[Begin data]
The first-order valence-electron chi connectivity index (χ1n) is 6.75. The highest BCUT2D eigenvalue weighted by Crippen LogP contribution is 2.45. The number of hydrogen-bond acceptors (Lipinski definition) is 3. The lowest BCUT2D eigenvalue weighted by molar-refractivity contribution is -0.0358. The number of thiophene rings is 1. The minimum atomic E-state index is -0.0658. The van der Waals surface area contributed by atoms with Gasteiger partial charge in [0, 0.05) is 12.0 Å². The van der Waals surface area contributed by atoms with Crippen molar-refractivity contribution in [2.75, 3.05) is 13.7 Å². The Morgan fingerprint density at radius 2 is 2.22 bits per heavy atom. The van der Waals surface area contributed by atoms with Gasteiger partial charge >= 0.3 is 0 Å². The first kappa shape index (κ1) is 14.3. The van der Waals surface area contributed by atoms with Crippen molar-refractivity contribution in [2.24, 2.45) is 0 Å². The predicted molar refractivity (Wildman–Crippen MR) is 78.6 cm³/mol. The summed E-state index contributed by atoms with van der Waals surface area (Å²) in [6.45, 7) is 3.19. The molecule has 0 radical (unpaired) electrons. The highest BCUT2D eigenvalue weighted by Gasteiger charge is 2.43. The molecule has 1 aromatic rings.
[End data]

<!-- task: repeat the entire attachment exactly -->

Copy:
The first-order valence-electron chi connectivity index (χ1n) is 6.75. The highest BCUT2D eigenvalue weighted by Crippen LogP contribution is 2.45. The number of hydrogen-bond acceptors (Lipinski definition) is 3. The lowest BCUT2D eigenvalue weighted by molar-refractivity contribution is -0.0358. The number of thiophene rings is 1. The minimum atomic E-state index is -0.0658. The van der Waals surface area contributed by atoms with Gasteiger partial charge in [0, 0.05) is 12.0 Å². The van der Waals surface area contributed by atoms with Crippen molar-refractivity contribution in [2.75, 3.05) is 13.7 Å². The Morgan fingerprint density at radius 2 is 2.22 bits per heavy atom. The van der Waals surface area contributed by atoms with Gasteiger partial charge >= 0.3 is 0 Å². The first kappa shape index (κ1) is 14.3. The van der Waals surface area contributed by atoms with Crippen molar-refractivity contribution in [2.24, 2.45) is 0 Å². The predicted molar refractivity (Wildman–Crippen MR) is 78.6 cm³/mol. The summed E-state index contributed by atoms with van der Waals surface area (Å²) in [6.45, 7) is 3.19. The molecule has 0 radical (unpaired) electrons. The highest BCUT2D eigenvalue weighted by Gasteiger charge is 2.43. The molecule has 1 aromatic rings.